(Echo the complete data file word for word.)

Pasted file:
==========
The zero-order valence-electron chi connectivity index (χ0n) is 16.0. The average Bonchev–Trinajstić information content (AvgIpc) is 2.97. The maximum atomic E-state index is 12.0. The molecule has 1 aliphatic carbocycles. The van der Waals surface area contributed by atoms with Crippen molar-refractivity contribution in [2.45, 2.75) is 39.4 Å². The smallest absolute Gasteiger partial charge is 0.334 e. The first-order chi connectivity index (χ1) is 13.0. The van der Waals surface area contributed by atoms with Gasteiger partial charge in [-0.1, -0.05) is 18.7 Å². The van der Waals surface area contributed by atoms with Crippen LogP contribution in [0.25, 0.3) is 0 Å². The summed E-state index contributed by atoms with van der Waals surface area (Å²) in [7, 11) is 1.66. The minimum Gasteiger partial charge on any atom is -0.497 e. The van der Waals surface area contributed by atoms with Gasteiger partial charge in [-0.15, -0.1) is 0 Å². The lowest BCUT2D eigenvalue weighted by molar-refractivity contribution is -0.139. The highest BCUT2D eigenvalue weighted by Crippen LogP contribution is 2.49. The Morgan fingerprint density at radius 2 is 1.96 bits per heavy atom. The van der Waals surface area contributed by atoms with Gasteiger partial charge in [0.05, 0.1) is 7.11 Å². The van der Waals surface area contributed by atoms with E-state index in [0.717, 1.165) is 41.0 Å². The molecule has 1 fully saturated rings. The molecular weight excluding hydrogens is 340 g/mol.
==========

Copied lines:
The zero-order valence-electron chi connectivity index (χ0n) is 16.0. The average Bonchev–Trinajstić information content (AvgIpc) is 2.97. The maximum atomic E-state index is 12.0. The molecule has 1 aliphatic carbocycles. The van der Waals surface area contributed by atoms with Crippen molar-refractivity contribution in [2.45, 2.75) is 39.4 Å². The smallest absolute Gasteiger partial charge is 0.334 e. The first-order chi connectivity index (χ1) is 13.0. The van der Waals surface area contributed by atoms with Gasteiger partial charge in [-0.1, -0.05) is 18.7 Å². The van der Waals surface area contributed by atoms with Crippen LogP contribution in [0.25, 0.3) is 0 Å². The summed E-state index contributed by atoms with van der Waals surface area (Å²) in [7, 11) is 1.66. The minimum Gasteiger partial charge on any atom is -0.497 e. The van der Waals surface area contributed by atoms with Gasteiger partial charge in [-0.15, -0.1) is 0 Å². The lowest BCUT2D eigenvalue weighted by molar-refractivity contribution is -0.139. The highest BCUT2D eigenvalue weighted by Crippen LogP contribution is 2.49. The Morgan fingerprint density at radius 2 is 1.96 bits per heavy atom. The van der Waals surface area contributed by atoms with Gasteiger partial charge in [0.05, 0.1) is 7.11 Å². The van der Waals surface area contributed by atoms with E-state index in [0.717, 1.165) is 41.0 Å². The molecule has 1 fully saturated rings. The molecular weight excluding hydrogens is 340 g/mol.